Vitamin K refers to a group of fat-soluble vitamins that play a role in blood clotting, bone metabolism, and regulating blood calcium levels. Deficiency is rare, but in severe cases, it can increase clotting time, leading to haemorrhage and excessive bleeding.
Without vitamin K, the body cannot produce prothrombin, a clotting factor that is necessary for blood clotting and bone metabolism.
The recommended adequate intake for vitamin K depends on age and gender. Women aged 19 years and over should consume 90 micrograms a day and men should have 120 micrograms.
Benefits of vitamin K
Vitamin K benefits the body in the various way:
Bone health: There appears to be a correlation between low intake of vitamin K and osteoporosis. Vitamin K supports the maintenance of strong bones, improves bone density and decreases the risk of fractures.
Cognitive health: Increased blood levels of vitamin K have been linked improved episodic memory in older adults. Healthy individuals over the age of 70 years with the highest blood levels of vitamin K1 had the highest verbal episodic memory performance.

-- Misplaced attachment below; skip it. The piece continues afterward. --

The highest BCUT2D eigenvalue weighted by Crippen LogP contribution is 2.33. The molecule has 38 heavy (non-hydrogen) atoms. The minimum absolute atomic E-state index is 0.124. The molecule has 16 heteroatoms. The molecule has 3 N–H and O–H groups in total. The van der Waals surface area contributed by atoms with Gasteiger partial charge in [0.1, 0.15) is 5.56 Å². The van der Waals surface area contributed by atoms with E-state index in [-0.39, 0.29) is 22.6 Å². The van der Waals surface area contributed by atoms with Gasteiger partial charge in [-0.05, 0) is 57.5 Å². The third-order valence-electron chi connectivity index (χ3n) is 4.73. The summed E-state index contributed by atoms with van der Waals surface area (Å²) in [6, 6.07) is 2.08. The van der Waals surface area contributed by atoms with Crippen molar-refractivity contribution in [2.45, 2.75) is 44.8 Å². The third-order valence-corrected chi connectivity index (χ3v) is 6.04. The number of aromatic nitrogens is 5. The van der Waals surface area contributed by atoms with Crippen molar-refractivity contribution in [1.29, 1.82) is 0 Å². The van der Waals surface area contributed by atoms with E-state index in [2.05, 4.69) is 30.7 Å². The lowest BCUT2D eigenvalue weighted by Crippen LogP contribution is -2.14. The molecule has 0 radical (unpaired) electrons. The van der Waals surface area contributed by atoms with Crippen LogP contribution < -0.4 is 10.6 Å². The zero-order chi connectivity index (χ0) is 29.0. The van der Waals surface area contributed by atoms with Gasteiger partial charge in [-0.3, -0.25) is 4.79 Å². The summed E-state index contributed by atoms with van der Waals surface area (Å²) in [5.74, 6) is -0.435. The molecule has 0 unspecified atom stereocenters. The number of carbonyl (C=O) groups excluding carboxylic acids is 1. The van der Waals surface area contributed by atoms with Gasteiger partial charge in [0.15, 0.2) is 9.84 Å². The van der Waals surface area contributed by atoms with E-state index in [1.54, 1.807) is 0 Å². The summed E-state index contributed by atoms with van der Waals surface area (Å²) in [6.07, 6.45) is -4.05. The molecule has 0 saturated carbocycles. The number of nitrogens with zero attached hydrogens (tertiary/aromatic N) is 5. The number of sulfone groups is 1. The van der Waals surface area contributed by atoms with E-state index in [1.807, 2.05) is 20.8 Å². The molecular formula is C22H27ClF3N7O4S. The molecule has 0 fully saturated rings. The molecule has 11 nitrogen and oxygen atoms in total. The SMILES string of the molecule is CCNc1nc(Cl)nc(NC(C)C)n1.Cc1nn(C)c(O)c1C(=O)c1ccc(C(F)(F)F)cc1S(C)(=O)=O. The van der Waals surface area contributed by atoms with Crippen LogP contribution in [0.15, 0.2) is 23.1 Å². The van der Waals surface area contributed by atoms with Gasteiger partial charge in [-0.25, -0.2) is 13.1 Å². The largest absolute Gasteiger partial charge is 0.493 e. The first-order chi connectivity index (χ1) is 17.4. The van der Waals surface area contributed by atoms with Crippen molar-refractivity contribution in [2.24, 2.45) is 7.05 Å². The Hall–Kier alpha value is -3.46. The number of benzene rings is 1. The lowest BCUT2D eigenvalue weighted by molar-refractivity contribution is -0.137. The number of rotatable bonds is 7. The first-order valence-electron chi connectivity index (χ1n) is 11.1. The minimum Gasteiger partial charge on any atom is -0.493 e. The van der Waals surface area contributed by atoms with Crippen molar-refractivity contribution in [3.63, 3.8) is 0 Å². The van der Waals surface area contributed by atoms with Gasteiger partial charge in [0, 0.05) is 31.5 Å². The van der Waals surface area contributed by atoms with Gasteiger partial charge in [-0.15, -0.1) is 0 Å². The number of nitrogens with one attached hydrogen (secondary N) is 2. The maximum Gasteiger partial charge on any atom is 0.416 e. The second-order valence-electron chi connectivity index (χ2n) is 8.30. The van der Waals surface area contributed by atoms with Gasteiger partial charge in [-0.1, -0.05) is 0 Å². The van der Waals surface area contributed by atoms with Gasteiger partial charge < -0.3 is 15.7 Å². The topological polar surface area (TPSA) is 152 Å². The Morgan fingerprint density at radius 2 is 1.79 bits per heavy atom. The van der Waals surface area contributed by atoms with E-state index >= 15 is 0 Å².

Heart health: Vitamin K may help keep blood pressure lower by preventing mineralization where minerals builds up in the arteries. This enables the heart to pump blood freely through the body. Adequate intake of vitamin K has also been shown to lower the risk of stroke.
Sources of vitamin K
Vitamin K1 occurs in high amounts in leafy green vegetables, such as kale and Swiss chard. Other sources include vegetable oils and some fruits.
Sources of menanoquines or K2 include meat, dairy products, eggs and Japanese ‘natto’ made from fermented soya beans.
Dietary fat enhances the absorption of vitamin K, so a salad of green leaves drizzled olive oil would both provide vitamin K and help the body absorb it.
But at the end of the day, speak to your doctor about your intake of vitamin K.
The best way to ensure the body has sufficient nutrients is to consume a balanced diet, with plenty of fruit and vegetables. Supplements should only be used in case of deficiency and then under medical supervision.
So vitamin K is very much needed in your body. Hope you enjoyed reading this article. This article is a complete guide to why vitamin K is important in our body.
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